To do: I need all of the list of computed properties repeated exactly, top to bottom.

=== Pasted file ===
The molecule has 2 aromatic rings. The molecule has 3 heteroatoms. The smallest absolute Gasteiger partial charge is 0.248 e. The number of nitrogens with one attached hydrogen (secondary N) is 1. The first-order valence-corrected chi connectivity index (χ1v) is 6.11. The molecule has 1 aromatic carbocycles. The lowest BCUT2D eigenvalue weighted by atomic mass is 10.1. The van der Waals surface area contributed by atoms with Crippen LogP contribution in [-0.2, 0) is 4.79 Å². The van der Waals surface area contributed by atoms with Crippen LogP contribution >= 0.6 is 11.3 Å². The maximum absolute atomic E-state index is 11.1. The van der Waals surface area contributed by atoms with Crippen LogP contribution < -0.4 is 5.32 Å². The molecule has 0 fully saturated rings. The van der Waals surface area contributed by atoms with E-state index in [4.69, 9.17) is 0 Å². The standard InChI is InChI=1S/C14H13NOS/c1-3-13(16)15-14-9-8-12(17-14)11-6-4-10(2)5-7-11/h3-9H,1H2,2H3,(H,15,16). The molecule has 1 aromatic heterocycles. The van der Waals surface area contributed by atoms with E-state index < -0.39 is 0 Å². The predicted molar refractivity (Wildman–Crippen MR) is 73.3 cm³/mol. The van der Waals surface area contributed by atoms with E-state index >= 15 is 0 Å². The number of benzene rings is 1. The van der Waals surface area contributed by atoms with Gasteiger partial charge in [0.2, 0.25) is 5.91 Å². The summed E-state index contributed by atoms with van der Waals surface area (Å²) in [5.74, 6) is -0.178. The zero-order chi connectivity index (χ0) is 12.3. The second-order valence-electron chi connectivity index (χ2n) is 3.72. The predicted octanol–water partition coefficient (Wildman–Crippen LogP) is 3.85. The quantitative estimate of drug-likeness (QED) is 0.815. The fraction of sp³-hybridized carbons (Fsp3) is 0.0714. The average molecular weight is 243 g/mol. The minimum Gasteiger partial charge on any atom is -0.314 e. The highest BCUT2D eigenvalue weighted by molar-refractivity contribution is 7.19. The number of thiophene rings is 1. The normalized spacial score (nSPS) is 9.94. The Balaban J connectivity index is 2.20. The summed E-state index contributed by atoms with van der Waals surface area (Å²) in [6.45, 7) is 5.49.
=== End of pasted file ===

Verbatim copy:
The molecule has 2 aromatic rings. The molecule has 3 heteroatoms. The smallest absolute Gasteiger partial charge is 0.248 e. The number of nitrogens with one attached hydrogen (secondary N) is 1. The first-order valence-corrected chi connectivity index (χ1v) is 6.11. The molecule has 1 aromatic carbocycles. The lowest BCUT2D eigenvalue weighted by atomic mass is 10.1. The van der Waals surface area contributed by atoms with Crippen LogP contribution in [-0.2, 0) is 4.79 Å². The van der Waals surface area contributed by atoms with Crippen LogP contribution >= 0.6 is 11.3 Å². The maximum absolute atomic E-state index is 11.1. The van der Waals surface area contributed by atoms with Crippen LogP contribution < -0.4 is 5.32 Å². The molecule has 0 fully saturated rings. The van der Waals surface area contributed by atoms with E-state index in [4.69, 9.17) is 0 Å². The standard InChI is InChI=1S/C14H13NOS/c1-3-13(16)15-14-9-8-12(17-14)11-6-4-10(2)5-7-11/h3-9H,1H2,2H3,(H,15,16). The molecule has 1 aromatic heterocycles. The van der Waals surface area contributed by atoms with E-state index < -0.39 is 0 Å². The predicted molar refractivity (Wildman–Crippen MR) is 73.3 cm³/mol. The van der Waals surface area contributed by atoms with E-state index >= 15 is 0 Å². The number of benzene rings is 1. The van der Waals surface area contributed by atoms with Gasteiger partial charge in [0.2, 0.25) is 5.91 Å². The summed E-state index contributed by atoms with van der Waals surface area (Å²) in [5.74, 6) is -0.178. The zero-order chi connectivity index (χ0) is 12.3. The second-order valence-electron chi connectivity index (χ2n) is 3.72. The predicted octanol–water partition coefficient (Wildman–Crippen LogP) is 3.85. The quantitative estimate of drug-likeness (QED) is 0.815. The fraction of sp³-hybridized carbons (Fsp3) is 0.0714. The average molecular weight is 243 g/mol. The minimum Gasteiger partial charge on any atom is -0.314 e. The highest BCUT2D eigenvalue weighted by molar-refractivity contribution is 7.19. The number of thiophene rings is 1. The normalized spacial score (nSPS) is 9.94. The Balaban J connectivity index is 2.20. The summed E-state index contributed by atoms with van der Waals surface area (Å²) in [6.45, 7) is 5.49.